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This is a plain English summary of an original research article. The views expressed are those of the author(s) and reviewer(s) at the time of publication.

A two-day workshop brought together community organisations and health researchers. This 'sandpit' event was designed to promote new conversations between health researchers and people from diverse and marginalised groups. It aimed to shift the power balance, and to encourage and fund innovations suggested by community members.

Sandpit events seek to build and level relationships between different groups of people. This workshop was a joint venture between the Greater Manchester Black and Minority Ethnic (GMBME) Network, a public involvement team (Vocal), artists and several researchers. Community members designed and pitched their own ideas for research projects. Everyone at the workshop voted, and the top six projects received funding. The workshop encouraged participants to express their views and, in this way, uncover innovative health solutions.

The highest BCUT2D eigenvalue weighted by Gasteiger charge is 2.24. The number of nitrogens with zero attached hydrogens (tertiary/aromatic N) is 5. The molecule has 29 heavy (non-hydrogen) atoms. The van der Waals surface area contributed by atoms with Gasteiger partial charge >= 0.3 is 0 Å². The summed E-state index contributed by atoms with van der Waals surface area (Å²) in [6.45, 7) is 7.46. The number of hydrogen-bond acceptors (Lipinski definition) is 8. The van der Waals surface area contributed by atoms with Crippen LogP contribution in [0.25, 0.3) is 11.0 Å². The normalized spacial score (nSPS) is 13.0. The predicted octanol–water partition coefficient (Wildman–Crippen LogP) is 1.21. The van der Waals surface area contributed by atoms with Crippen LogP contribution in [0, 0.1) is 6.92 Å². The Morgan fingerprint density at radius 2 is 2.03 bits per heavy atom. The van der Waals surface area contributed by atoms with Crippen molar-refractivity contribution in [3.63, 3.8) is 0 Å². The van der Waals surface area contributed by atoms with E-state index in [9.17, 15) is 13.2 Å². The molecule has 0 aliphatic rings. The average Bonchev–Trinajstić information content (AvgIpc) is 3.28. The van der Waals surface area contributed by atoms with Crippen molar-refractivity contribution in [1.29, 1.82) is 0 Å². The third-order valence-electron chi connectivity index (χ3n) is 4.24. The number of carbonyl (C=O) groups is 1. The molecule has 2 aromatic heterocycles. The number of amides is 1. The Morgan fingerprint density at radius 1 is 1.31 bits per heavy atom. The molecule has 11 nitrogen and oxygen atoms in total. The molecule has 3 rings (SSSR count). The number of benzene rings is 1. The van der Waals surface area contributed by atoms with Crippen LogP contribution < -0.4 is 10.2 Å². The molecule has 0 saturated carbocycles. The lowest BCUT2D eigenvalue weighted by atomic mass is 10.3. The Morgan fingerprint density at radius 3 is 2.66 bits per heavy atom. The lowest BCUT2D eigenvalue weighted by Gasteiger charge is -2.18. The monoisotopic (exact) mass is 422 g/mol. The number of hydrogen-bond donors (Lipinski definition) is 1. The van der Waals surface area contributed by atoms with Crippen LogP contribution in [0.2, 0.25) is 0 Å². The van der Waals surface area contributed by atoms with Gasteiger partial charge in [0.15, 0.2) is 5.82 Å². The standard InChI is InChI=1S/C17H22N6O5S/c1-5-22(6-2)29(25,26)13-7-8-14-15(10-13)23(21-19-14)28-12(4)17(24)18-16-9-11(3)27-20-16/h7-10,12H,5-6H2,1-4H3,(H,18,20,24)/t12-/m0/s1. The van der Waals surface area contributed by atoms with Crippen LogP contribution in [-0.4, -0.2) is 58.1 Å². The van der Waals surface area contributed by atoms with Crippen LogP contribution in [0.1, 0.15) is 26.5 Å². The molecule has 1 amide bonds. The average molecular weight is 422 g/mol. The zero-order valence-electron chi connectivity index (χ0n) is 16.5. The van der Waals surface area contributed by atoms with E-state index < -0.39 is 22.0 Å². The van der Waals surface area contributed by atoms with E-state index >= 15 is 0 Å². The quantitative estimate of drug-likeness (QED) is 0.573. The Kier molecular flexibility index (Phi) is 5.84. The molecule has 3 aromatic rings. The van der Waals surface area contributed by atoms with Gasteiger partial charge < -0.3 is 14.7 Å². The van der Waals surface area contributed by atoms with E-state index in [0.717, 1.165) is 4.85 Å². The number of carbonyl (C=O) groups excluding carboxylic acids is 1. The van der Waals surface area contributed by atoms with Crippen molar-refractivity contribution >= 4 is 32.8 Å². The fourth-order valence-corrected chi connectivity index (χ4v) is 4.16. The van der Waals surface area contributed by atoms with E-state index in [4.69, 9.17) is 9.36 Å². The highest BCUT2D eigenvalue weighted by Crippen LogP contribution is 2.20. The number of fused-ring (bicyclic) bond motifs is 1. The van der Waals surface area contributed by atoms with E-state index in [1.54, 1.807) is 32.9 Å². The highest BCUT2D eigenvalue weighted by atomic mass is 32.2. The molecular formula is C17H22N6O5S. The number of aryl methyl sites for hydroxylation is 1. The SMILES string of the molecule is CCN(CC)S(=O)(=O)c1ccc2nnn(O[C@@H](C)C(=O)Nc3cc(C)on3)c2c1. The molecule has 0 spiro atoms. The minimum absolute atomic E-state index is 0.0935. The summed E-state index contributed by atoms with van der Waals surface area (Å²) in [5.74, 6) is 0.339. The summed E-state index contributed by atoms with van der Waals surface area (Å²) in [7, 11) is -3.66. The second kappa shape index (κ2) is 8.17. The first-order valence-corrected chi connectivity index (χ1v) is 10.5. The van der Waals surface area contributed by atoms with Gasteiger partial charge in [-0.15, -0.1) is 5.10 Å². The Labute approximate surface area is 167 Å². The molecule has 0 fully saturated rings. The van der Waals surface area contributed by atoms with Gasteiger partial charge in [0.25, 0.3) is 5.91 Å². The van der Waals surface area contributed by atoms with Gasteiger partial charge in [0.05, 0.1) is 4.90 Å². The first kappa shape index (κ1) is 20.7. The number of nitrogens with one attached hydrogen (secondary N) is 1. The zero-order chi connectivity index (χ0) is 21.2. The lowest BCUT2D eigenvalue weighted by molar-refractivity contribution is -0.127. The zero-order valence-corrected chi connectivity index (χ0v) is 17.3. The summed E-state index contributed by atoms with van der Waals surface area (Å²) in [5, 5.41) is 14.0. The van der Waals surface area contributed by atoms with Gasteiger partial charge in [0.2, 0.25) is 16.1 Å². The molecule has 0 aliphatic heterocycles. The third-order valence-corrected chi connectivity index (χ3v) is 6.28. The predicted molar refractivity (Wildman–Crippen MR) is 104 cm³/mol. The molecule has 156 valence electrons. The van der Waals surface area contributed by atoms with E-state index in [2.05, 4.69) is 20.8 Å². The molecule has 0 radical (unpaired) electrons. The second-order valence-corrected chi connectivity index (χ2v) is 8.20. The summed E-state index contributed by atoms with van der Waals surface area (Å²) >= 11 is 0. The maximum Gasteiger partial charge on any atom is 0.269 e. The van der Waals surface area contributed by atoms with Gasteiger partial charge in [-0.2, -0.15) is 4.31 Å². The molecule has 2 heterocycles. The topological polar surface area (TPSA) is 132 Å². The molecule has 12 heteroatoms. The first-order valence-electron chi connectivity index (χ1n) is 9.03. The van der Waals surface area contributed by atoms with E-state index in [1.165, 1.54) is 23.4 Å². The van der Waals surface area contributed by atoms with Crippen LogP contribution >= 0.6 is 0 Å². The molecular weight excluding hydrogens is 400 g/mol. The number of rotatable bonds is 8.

The need for public involvement in health research is widely accepted. Working collaboratively with communities can help make research relevant and representative of the population. However, people with experience of inequalities are often under-represented.

Previous research has explored barriers to their involvement. This initiative found that a sandpit event could encourage communities to be more involved in setting priorities for research. It outlines a method of involving the public in research, which could be used widely by other teams.

What’s the issue?

Public involvement can help ensure that research meets the needs of the whole population. It is especially necessary in health research. Members of the public can, for instance, be involved in advisory groups, and in designing and interpreting research.

To be effective, public involvement needs to be inclusive and diverse. But currently, younger people and ethnic minority groups are under-represented. A survey in 2018-2019 found that only one in 30 NIHR public contributors were from Asian ethnic groups and one in 50 from Black ethnic groups.

NIHR INVOLVE was the umbrella organisation for public involvement in NHS research. It provided support for patients and members of the public to be involved in research. It also helped researchers to involve members of the public. This work has now been taken over by the NIHR.

Previous research has explored reasons for the lack of public involvement from minority ethnic groups in health research. Four types of barrier have been described: